He said that his interest in mental health began with his work as an Air Ambulance pilot.

“It was suicide, a subject that is so often hidden. The suicide rate among young men in this country is an appalling stain on our society.  Suicide is the biggest killer of men under 40 in this country. Not cancer, not knife crime, not road deaths – suicide.”

The prince said if any one of the aforementioned issues caused so many deaths, there would be a “national outcry.”

“But there has only ever been silence. And this has to stop. This silence is killing good people,” the prince said.

The prince said that in his work as in Search and Rescue and as an Air Ambulance pilot, he has been encouraged — along with his colleagues — to admit when they feel “overwhelmed or unable to cope”.

“This should be the norm,” he said.

Girl Guides are getting a new badge for talking about mental health

Girl Guides are getting a new badge for talking about mental health

Girlguiding has a long track record in the UK when it comes to teaching girls and young women useful skills ranging from camping and personal safety to science, first aid, cookery and crafts. Once Girl Guides have a new skill under their belt, they earn badges which can be sewn onto clothing or a camp blanket

Now, Girl Guides will have a new badge to earn. Girlguiding has launched a new badge programme to give girls an opportunity to talk about their mental wellbeing and resilience

 

The new programme, called Think Resilient, was created following requests from Girl Guides with the aim of breaking down the stigma surrounding the topic of mental health and wellbeing and to encourage more open and supportive conversations.

Young women in guiding aged between 14 and 25 who are trained to talk to their peers and younger girls about things like body confidence and healthy relationships — called ‘peer educators’ — will manage the programme.

Girl Guides will take part in sessions designed to teach girls about resilience and techniques for positive thinking, as well as helping them identify their support networks. Peer educators will also use interactive activities to help girls find positive ways of dealing with pressures and challenges in their lives.

Activities include learning self-calming techniques and responding to “agony aunt” letters (notes modeled after advice columnists) by breaking problems down into small, solvable steps.

The move comes after Girlguiding research in 2015 found that 82% of girls aged 11 to 21 feel that adults don’t recognise the pressure that young people are under, and 66% of girls aged 17 to 21 feel that mental health is awkward to talk about. The research was based on a survey of 1,574 respondents.

According to mental health charity Young Minds, one in 10 children and young people aged between 5 and 16 suffer from a diagnosable mental health disorder, and nearly 80,000 children and young people suffer from severe depression.

Girlguiding’s chief guide, Gill Slocombe, said in a statement:

“Girlguiding listens to girls and we’ve created this inspiring new resource as a direct response to what girls told us they need.  I’m very proud of the young women in guiding involved in developing this programme that will have such a hugely positive impact on thousands of their peers across the UK.”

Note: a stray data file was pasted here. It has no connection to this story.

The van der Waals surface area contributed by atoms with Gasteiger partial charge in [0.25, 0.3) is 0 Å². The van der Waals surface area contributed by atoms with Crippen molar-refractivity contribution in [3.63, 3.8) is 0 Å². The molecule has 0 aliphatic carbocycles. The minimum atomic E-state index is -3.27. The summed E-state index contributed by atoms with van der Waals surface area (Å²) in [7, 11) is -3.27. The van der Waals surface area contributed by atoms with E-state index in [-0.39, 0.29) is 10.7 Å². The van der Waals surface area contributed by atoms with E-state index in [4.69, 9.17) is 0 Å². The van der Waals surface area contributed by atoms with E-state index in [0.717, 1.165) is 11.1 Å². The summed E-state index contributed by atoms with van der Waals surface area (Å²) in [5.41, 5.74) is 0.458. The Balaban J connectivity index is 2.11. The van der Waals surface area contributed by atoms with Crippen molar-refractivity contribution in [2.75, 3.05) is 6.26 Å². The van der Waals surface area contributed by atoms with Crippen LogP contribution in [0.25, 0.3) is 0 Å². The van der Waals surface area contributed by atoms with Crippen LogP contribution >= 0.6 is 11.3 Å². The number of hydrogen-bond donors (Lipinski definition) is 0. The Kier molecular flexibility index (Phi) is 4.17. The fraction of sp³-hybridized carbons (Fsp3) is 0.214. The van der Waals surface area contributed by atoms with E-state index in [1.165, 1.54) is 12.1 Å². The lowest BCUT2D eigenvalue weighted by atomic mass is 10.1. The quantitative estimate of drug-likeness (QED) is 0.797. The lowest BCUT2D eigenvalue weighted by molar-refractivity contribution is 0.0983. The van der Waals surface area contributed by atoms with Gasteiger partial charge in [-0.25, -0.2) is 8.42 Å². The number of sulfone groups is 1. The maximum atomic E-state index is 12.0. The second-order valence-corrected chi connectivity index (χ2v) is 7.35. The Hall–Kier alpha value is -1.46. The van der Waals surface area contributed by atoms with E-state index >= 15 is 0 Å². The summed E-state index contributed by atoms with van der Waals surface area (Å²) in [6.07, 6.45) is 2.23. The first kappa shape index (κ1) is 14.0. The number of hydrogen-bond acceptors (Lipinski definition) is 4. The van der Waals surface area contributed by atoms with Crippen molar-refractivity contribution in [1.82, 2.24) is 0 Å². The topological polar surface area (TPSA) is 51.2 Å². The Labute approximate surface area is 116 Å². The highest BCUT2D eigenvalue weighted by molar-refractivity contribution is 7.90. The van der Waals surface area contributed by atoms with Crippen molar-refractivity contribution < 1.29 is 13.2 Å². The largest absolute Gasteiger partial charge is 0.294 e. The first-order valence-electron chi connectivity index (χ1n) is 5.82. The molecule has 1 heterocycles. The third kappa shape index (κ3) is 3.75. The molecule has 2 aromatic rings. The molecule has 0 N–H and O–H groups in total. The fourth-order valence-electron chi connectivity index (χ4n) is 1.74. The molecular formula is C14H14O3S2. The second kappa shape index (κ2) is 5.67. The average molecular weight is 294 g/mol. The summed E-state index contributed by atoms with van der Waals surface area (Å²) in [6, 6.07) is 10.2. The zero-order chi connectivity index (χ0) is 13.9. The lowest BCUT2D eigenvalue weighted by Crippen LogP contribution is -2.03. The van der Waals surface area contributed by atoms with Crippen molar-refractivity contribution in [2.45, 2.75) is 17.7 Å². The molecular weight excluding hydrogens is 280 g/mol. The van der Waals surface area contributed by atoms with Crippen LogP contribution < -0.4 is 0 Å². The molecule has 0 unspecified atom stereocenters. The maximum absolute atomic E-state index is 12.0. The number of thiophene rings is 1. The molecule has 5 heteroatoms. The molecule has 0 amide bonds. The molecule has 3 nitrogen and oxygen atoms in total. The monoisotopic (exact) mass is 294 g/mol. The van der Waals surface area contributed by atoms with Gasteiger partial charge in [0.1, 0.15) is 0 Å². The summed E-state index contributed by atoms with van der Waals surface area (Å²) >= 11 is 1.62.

Primary school pupils driven to suicide, survey reveals

Primary school pupils driven to suicide, survey reveals

Primary school children are attempting suicide because of exam pressures, too much homework and  cyber bulling, teachers have revealed as a new survey warned suicidal thoughts among pupils are ‘out of control’.

One in five teaching staff say pupils have attempted suicide while nearly half of those surveyed said students in their school have self-harmed due to stress, a survey by the Association of Teachers and Lecturers (ATL) found.

Teachers blamed growing pressures from testing, homework, family issues, cyber bullying and a growing need to appear popular.

Future in Mind – Children’s Emotional Wellbeing and Mental Health priorities for Hampshire

 

Future in mind

Future in Mind, was published in March 2015 by the government to establish priorities for Children and Young People’s Mental Health. In addition the government committed to spend an additional £1.25bn over five years on Children and Young People’s Mental Health. CCGs have had to submit transformation plans to NHS England, and North East Hampshire & Farnham CCG has led on the development of plans on behalf of the five Hampshire CCGs.

Priority areas for investment:

  • commission earlier intervention services through evidenced based counselling / psychological support
  • increased access to earlier intervention services through evidenced based parenting programmes
  • improve access and support for young people who have been sexually abused and/or exploited
  • develop Eating Disorder Service to ensure compliance with new standards
  • reduce waiting times for young people waiting for an intervention from CAMHS
  • improved access to technological solutions that support young people’s emotional wellbeing and mental health.

£2.36m has been allocated across the five Hampshire CCGs. A board paper for West Hampshire CCG gives a breakdown of how this is being split between the CCGs.  Access the board paper here.

West Hampshire CCG secures funding for mental health training in schools

West Hampshire CCG

West Hampshire CCG’s application to be part of the Child and Adolescent Mental Health Service (CAMHS) and Schools Link Pilot Scheme has been successful. This pilot aims to raise awareness and knowledge of mental health issues with staff at schools, as well as improve the NHS’s understanding of specific mental health issues within local schools. Schools taking part in the pilot will receive two days of training by March 2016. It is hoped the training will also help support effective working between local schools and Hampshire’s CAMHS. The training will support schools to identify and intervene with mental health problems experienced by children and young people.

CAMHS will receive £50,000 to support the pilot and the learning will be shared across Hampshire. Although the details are being finalised, it is anticipated this pilot will launch with ten schools in the New Forest. The programme is jointly supported between NHS England and Department for Education.

Nationally over 80 CCGs applied to secure funding, with 15 CCGs being successful, including West Hampshire CCG.